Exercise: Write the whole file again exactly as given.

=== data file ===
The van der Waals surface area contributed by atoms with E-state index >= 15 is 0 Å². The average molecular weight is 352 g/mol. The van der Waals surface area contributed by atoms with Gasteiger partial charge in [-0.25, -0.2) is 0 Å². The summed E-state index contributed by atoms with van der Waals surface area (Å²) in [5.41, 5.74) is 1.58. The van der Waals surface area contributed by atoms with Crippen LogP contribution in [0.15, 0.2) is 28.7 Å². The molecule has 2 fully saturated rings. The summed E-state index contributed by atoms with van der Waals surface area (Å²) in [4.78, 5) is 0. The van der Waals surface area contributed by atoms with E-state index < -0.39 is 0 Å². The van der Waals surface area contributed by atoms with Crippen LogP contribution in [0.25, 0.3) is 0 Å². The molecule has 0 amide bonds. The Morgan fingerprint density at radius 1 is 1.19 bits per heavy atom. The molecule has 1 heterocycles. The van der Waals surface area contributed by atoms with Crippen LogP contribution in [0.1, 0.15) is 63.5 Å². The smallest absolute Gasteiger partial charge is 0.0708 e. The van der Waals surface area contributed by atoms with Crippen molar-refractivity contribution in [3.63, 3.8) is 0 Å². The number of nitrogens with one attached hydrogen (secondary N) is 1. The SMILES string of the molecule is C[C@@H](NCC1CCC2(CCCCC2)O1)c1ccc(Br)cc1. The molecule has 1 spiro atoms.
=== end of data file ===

The van der Waals surface area contributed by atoms with E-state index >= 15 is 0 Å². The average molecular weight is 352 g/mol. The van der Waals surface area contributed by atoms with Gasteiger partial charge in [-0.25, -0.2) is 0 Å². The summed E-state index contributed by atoms with van der Waals surface area (Å²) in [5.41, 5.74) is 1.58. The van der Waals surface area contributed by atoms with Crippen LogP contribution in [0.15, 0.2) is 28.7 Å². The molecule has 2 fully saturated rings. The summed E-state index contributed by atoms with van der Waals surface area (Å²) in [4.78, 5) is 0. The van der Waals surface area contributed by atoms with E-state index < -0.39 is 0 Å². The van der Waals surface area contributed by atoms with Crippen LogP contribution in [0.25, 0.3) is 0 Å². The molecule has 0 amide bonds. The Morgan fingerprint density at radius 1 is 1.19 bits per heavy atom. The molecule has 1 heterocycles. The van der Waals surface area contributed by atoms with Crippen LogP contribution in [0.1, 0.15) is 63.5 Å². The smallest absolute Gasteiger partial charge is 0.0708 e. The van der Waals surface area contributed by atoms with Crippen molar-refractivity contribution in [3.63, 3.8) is 0 Å². The number of nitrogens with one attached hydrogen (secondary N) is 1. The SMILES string of the molecule is C[C@@H](NCC1CCC2(CCCCC2)O1)c1ccc(Br)cc1. The molecule has 1 spiro atoms.